A versatile probe that can detect with pinpoint accuracy the programmed destruction of defective mitochondria—the powerhouses of cells—has been developed by RIKEN researchers. They used it to show that damaged mitochondria in dopamine-producing neurons fail to be destroyed in mice with a condition resembling Parkinson's disease.
Mitochondria are organelles that generate most of the chemical energy our cells need to function. But when cells are stressed, mitochondria can malfunction and produce highly reactive oxygen radicals, which damage cells. Thus, cells routinely weed out and destroy defective mitochondria by assigning them to lysosomes, which function as the waste-disposal system of cells, breaking down unwanted components.
If this selective elimination of dysfunctional mitochondria—known as mitophagy—fails, it can lead to various diseases. There is thus much interest in monitoring mitophagy in cells.
Fluorescent probes have been developed that can detect mitophagy. But some can only be used in living cells, while others are vulnerable to destructive processes that do not involve lysosomes.
Now, Atsushi Miyawaki of the RIKEN Center for Brain Science and co-workers have developed a new fluorescent probe that can be used in both living and fixed cells and is highlighted specifically in lysosomes.
Their probe contains two parts: one that can withstand the enzymes in the lysosome and another that is destroyed by them. Thus, by monitoring the color of the probe's fluorescence, the researchers could detect when a mitochondrion had entered a lysosome. Unlike their previous mitophagy probe, the new probe is sensitive to the degrading enzymes in lysosomes and acidity, so it works even in fixed cells where lysosomes are no longer acidic.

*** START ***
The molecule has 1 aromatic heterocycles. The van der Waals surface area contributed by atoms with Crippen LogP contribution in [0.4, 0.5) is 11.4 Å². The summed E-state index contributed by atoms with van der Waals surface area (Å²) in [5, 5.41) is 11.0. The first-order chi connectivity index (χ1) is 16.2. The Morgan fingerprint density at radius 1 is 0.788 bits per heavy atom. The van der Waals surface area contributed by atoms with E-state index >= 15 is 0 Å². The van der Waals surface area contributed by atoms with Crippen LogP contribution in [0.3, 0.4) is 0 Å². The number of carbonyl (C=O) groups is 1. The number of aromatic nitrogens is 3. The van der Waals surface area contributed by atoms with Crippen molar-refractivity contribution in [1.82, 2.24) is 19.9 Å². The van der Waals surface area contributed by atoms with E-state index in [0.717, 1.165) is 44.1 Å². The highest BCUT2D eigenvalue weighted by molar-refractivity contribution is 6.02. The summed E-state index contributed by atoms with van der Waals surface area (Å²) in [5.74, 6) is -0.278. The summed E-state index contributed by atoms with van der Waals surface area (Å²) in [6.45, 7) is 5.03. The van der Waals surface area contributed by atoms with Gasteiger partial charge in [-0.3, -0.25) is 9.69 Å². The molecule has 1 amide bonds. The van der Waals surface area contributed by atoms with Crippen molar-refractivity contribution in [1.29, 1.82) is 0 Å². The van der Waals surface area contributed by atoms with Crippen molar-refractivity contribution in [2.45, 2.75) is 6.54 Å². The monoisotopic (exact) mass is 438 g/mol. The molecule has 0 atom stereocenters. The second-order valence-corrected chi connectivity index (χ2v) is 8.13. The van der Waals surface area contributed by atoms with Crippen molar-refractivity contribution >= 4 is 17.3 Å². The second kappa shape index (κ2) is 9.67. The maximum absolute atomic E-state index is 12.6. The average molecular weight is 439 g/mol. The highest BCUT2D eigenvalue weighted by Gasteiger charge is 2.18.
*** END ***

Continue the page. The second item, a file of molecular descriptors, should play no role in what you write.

The team used the probe to investigate Parkinson's disease—a neurodegenerative disease that causes shaking, muscle stiffness and progressive difficulties with movement.
Using a mouse model of Parkinson's disease, the researchers found that neurons that produced the neurotransmitter dopamine failed to eliminate defective mitochondria, but other neurons that did not produce dopamine did. Since Parkinson's disease is characterized by a dopamine deficiency in the brain, this suggests that the inability of dopamine-producing neurons to perform mitophagy could be a major factor in the disease.
By collaborating with researchers from the pharmaceutical company Takeda, Miyawaki's team identified a compound that can induce the destruction of damaged mitochondria. Such compounds could help to treat Parkinson's disease in the future.
The probe is promising for advancing research into other diseases. "Since many other neurodegenerative disorders involve mitophagy, our probe can contribute to their study," says Miyawaki. "Furthermore, diseases in other organs involve oxidative stress and hence mitophagy. We're currently using our probe to look at heart disease."